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Slave Narrative of John Fields
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Interviewer: Cecil Miller
Person Interviewed: John W. Fields
Location: Lafayette, Indiana
Place of Residence: 2120 N. 20th Street, Lafayette, Indiana
Cecil Miller Dist. #3 Tipp. Co. [TR: Tippecanoe Co.]
NEGRO FOLKLORE MR. JOHN FIELDS, EX-SLAVE 2120 N. 20th St. Lafayette, Indiana
Mr. Fields says that all negro slaves were ardent believers in ghosts, supernatual powers, tokens and “signs.” The following story illustrates the point.
“A turkey gobbler had mysteriously disappeared from one of the neighboring plantations and the local slaves were accused of commeting the fowl to a boiling pot. A slave convicted of theft was punished severly. As all of the slaves denied any knowledge of the turkey’s whereabouts, they were instructed to make a search of the entire plantation.”
“On one part of the place there was a large peach orchard. At the time the trees were full of the green fruit. Under one of the trees there was a large cabinet or “safe” as they were called. One of the slaves accidently opened the safe and, Behold, there was Mr. Gobbler peacefully seated on a number of green peaches.
“The negro immediately ran back and notified his master of the discovery. The master returned to the orchard with the slave to find that the negro’s wild tale was true. A turkey gobbler sitting on a nest of green peaches. A bad omen.
“The master had a son who had been seriously injured some time before by a runaway team, and a few days after this unusual occurence with the turkey, the son died. After his death, the word of the turkey’s nesting venture and the death of the master’s son spread to this four winds, and for some time after this story was related wherever there was a public gathering with the white people or the slave population.”
All through the south a horseshoe was considered an omen of good luck. Rare indeed was the southern home that did not have one nailed over the door. This insured the household and all who entered of plesant prospects while within the home. If while in the home you should perhaps get into a violent argument, never hit the other party with a broom as it was a sure indication of bad luck. If Grandad had the rheumatics, he would be sure of relief if he carried a buckeye in his pocket.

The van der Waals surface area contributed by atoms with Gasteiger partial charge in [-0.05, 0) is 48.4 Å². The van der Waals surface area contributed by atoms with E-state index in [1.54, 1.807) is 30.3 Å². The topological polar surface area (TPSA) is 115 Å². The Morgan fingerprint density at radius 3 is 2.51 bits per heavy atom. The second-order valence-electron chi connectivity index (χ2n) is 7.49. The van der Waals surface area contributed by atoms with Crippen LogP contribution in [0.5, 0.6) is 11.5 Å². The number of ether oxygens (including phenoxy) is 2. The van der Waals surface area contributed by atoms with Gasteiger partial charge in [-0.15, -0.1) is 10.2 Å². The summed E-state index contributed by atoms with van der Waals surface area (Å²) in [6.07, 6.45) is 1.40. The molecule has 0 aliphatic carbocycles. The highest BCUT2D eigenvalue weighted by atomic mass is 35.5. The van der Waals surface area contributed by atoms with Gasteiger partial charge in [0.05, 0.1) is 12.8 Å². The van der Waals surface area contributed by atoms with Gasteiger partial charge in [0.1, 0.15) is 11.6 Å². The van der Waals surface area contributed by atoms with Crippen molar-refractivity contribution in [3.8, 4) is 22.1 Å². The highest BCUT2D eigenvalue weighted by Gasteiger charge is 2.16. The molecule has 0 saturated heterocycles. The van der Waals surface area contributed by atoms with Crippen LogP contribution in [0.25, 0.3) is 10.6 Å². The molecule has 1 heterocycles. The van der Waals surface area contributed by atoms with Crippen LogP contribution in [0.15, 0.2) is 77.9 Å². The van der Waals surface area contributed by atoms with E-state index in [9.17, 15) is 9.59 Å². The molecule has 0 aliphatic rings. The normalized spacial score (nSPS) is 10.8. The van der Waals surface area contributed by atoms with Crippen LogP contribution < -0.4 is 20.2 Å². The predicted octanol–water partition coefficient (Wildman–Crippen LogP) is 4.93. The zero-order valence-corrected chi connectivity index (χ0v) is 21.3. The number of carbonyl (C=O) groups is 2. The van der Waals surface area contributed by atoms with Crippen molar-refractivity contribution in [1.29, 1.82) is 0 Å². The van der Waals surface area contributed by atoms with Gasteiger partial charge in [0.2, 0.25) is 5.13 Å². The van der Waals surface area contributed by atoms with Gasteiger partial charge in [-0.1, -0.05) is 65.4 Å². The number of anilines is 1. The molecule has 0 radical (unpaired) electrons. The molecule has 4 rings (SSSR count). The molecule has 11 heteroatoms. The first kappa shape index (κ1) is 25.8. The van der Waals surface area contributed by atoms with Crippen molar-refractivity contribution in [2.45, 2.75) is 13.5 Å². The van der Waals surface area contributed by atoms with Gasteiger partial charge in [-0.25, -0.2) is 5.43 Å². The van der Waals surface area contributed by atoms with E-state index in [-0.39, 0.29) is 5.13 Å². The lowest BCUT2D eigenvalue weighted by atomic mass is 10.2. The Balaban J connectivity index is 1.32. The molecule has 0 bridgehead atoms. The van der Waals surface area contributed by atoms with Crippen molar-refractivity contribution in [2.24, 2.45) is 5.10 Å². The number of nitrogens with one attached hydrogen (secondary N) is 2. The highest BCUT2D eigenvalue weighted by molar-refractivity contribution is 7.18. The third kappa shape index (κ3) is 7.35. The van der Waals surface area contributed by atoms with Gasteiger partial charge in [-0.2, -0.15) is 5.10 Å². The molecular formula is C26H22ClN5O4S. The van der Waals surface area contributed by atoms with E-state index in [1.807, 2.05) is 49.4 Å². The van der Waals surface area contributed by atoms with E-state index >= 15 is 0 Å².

Of all the Ten Commandments, the one broken most by the negro was: Thou Shalt Not Steal This was due mostly to the insufficent food the slaves obtained. Most of the planters expected a chicken to suddenly get heavenly aspirations once in a while, but as Mr. Fields says, “When a beautiful 250 pound hog suddenly tries to kidnap himself, the planter decided to investigate.” It occured like this:
A 250 pound hog had been fruitless. The planter was certain that the culprit was among his group of slaves, so he decided to personally conduct a quiet investigation.
One night shortly after the moon had risen in the sky, two of the negroes were seated at a table in one of the cabins talking of the experiences of the day. A knock sounded on the door. Both slaves jumped up and cautiously peeked out of the window. Lo there was the master patiently waiting for an answer. The visiting negro decided that the master must not see both of them and he asked the other to conceal him while the master was there. The other slave told him to climb into the attic and be perfectly quiet. When this was done, the tenant of the cabin answered the door.
The master strode in and gazed about the cabin. He then turned abruptly to the slave and growled, ‘Alright, where is that hog you stoled.’ ‘Massa, replied the negro, ‘I know nothing about no hog. The master was certain that the slave was lying and told him so in no uncertain terms. The terrified slave said, ‘Massa, I know nothing of any hog. I never seed him. The Good Man up above knows I never seed him. HE knows every thing and HE knows I didn’t steal him; The man in the attic by this time was aroused at the misunderstood conversation taking place below him. Disregarding all, he raised his voice and yelled, ‘He’s a liar, Massa, he knows just as much about it as I do.’
Most of the strictly negro folklore has faded into the past. The younger negro generations who have been reared and educated in the north have lost this bearing and assumed the lore of the local white population through their daily contact with the whites. The older negro natives of this section are for the most part employed as domestics and through this channel rapidly assimilated the employers viewpoint in most of his beliefs and conversations.
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